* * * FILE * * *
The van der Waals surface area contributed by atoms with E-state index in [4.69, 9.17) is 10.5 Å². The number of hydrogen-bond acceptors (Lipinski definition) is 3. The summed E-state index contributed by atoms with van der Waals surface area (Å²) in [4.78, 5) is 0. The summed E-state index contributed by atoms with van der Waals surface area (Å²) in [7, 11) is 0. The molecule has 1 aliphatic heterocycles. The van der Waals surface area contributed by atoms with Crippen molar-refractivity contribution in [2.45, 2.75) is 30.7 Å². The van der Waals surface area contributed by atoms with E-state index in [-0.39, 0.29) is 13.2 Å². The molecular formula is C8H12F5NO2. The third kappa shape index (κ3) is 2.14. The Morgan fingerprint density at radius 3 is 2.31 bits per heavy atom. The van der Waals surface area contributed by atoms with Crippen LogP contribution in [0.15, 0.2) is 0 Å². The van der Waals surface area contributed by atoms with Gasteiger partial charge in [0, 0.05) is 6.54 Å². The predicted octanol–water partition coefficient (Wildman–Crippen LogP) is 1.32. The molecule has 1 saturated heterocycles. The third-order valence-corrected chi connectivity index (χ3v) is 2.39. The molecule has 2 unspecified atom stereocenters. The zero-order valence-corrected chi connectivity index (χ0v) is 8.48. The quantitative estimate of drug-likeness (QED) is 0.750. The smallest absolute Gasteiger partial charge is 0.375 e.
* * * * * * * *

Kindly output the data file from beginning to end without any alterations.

The van der Waals surface area contributed by atoms with E-state index in [4.69, 9.17) is 10.5 Å². The number of hydrogen-bond acceptors (Lipinski definition) is 3. The summed E-state index contributed by atoms with van der Waals surface area (Å²) in [4.78, 5) is 0. The summed E-state index contributed by atoms with van der Waals surface area (Å²) in [7, 11) is 0. The molecule has 1 aliphatic heterocycles. The van der Waals surface area contributed by atoms with Crippen molar-refractivity contribution in [2.45, 2.75) is 30.7 Å². The van der Waals surface area contributed by atoms with E-state index in [-0.39, 0.29) is 13.2 Å². The molecular formula is C8H12F5NO2. The third kappa shape index (κ3) is 2.14. The Morgan fingerprint density at radius 3 is 2.31 bits per heavy atom. The van der Waals surface area contributed by atoms with Crippen LogP contribution in [0.15, 0.2) is 0 Å². The van der Waals surface area contributed by atoms with Gasteiger partial charge in [0, 0.05) is 6.54 Å². The predicted octanol–water partition coefficient (Wildman–Crippen LogP) is 1.32. The molecule has 1 saturated heterocycles. The third-order valence-corrected chi connectivity index (χ3v) is 2.39. The molecule has 2 unspecified atom stereocenters. The zero-order valence-corrected chi connectivity index (χ0v) is 8.48. The quantitative estimate of drug-likeness (QED) is 0.750. The smallest absolute Gasteiger partial charge is 0.375 e.